Thrusting his fingers into her hair, he curled his fingers into cruel talons, gripping her hair and yanking up. Minute ripping tore through her skull as he wrenched her hair from its follicles and a searing pain exploded, spreading like lightning over her scalp. Her face filled with heat, but instead of her standard shame, resignation, and fear at his furies, a strange sense of calm flooded her.
Her fist tightened over the knife handle, knuckles blanching white. Remnants of carrot still clung to the blade, and a piece fell to the floor, landing with a dull smack. With a suddenness that shocked her, she whipped the knife around, thrusting it forward with all her might.
It caught him in the throat.
She savored the way his eyes widened, his pupils widening until they’d nearly obliterated his two-toned irises. The blade was half buried in his throat, bobbing as his Adam’s apple hitched. His lips moved wordlessly, and a choked bark erupted from his mouth. A wet sucking sound… blood welling out of the wound while he tried to take in a breath, drowning in his own fluids. Blood dripped to the tile floor, making her think of the red candy buttons she used to rip off the paper at the movie theater. A bead rolled in the grout and she thought, surprising herself with how unphased she was at her husband’s murder—damn, that better not stain! It’ll be a bitch to get that out.
She’d definitely hit the trachea and the tip of her blade? Probably tickling the edge of his spinal column, maybe severing vital connections.
His mouth gaped open and closed like a fish gasping on dry land after being hooked. He pitched forward over the counter, landing with his torso flush against the marble.
Thankfully. All that blood would have been murder on the grout.
Her mind went on autopilot.
She’d grown up hunting with her daddy in the fall and knew her way around a body—deer, human, they were remarkably similar! Using her favorite, life-saving knife, she cut away flesh and tossed it down the disposal. She broke his joints. Liberated his thumb… and his fingerprint.
It was midnight when she snuck out to the yard. Under the indifferent moon and stars, she dug a deep hole. She tossed the rest of him in there, like she was tossing trash into a landfill.
He was trash.
As time passed, she thought of him less and less.
She hadn’t even noticed the tree!
The tree would fall to another blade, just as that prick had. It’d be nothing. A quick trip to Lowe’s, paying in cash with an ax. Gotta prune my trees, she’d tell the bored cashier whose mind was miles away, thinking of ordering a pizza and packing a bowl after his shift ended.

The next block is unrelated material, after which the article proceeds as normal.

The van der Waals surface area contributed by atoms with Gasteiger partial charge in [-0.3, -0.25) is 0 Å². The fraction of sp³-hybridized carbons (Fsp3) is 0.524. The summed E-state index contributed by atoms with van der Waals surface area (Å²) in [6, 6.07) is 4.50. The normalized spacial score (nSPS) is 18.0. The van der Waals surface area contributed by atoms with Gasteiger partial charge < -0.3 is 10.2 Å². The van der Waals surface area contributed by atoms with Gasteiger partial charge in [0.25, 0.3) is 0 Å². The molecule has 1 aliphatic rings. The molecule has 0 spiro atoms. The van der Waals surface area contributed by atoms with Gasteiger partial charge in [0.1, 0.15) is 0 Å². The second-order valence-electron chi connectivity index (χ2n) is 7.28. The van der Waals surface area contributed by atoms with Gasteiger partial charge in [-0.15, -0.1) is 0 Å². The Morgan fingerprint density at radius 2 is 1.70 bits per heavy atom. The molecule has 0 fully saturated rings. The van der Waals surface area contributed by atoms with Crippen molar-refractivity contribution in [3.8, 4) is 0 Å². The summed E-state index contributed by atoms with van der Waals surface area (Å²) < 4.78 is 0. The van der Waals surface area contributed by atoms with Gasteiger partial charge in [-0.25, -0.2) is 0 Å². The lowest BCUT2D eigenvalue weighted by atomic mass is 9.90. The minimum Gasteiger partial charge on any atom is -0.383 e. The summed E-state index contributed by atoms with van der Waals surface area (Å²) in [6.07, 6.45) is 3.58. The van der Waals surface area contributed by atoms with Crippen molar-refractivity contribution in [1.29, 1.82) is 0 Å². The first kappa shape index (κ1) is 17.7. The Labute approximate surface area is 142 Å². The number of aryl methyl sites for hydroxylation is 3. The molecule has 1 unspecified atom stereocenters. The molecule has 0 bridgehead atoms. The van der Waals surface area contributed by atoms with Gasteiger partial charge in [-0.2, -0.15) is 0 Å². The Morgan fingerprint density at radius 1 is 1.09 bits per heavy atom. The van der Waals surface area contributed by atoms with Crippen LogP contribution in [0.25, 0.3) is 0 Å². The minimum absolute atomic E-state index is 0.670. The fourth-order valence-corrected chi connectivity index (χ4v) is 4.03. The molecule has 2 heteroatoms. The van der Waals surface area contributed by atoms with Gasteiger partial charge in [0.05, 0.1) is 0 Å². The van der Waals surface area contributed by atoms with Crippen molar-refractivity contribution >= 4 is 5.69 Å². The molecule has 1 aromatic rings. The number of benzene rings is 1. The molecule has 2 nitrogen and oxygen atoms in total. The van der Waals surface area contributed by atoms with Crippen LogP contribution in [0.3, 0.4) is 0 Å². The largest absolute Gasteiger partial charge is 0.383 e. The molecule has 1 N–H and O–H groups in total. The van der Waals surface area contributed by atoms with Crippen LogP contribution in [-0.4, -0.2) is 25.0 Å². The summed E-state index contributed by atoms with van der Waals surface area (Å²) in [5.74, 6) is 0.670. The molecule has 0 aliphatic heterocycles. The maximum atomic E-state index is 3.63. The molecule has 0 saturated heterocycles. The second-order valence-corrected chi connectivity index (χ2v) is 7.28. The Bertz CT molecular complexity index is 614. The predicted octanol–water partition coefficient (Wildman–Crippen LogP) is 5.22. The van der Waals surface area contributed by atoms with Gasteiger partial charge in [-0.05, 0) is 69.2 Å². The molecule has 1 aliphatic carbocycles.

The tree would go, falling mightily.
The nights were getting colder, and she was due for a bonfire. Marshmallows thrust on a pointed stick, browning over the flames.
Staring into the dancing inferno, reflecting on what she’d learned.
The entire experience had been rather…
Femme Fatale & The Gun (2021 Horror Showdown WINNER)
She is all legs that go-on-and on. A velvet throat that has you thinking of all the wrong ends of a back alley. In black and white you cannot see the poison of her eyes, but she has those eyes. You are already imagining the slight-of-hand at the zipper of her dress, a smile that suggests her winsome intentions. Before she even hums a name, you begin to quiver at the mouth of her possible release. In your eye she will only ever bend in a soft glow, ready, oh so ready, to get close-up.
The venetian blinds open and close, open and close, blinking in their voyeurism. A girl like that is always on exhibition. She could wear a paper sack, be shaved from head to toe. Something stiffens. You think it’s your gun. You want something to be wrong so that you can muster up sweat and pheromones fixing it. Of course, there is always something wrong, she’s a woman for crying out loud. Of course, you don’t want to fix that. You want to cry out loud, the way you already know the venetian blinds will cry over this one.
Looking up from between her legs, their endless pleasure. And just above the curve of her abdomen, there it is, winking at you, nipple. Now glistening with the wet stain of your saliva, your head full with the stiff arch of moaning, her velvet throat. Her hand on the back of your neck, gripping you hard like a gun.
She wakes in the slant-eye of silk sheets. With a twist of her wrist the venetian blinds open to a glaring of daylight. An eye too-wide-open. The way she’d tied you up with gasping you hadn’t noticed the scars. Her scars. Even now, in the dizzy-before-coffee-glow-of morning you couldn’t think much past the memories of nipple, anklebone-sigh. The exquisite squeeze just-below-thigh–but those scars, her scars, the way they looked now—they don’t seem possible. Before you can consider the depth of them, the texture of finger imprint, there she is again—on top of you, drawing out moans from beyond your capacity to reason. Bullet shaped moans.
As you pull the trigger you know you will do it again. Could only ever do it again.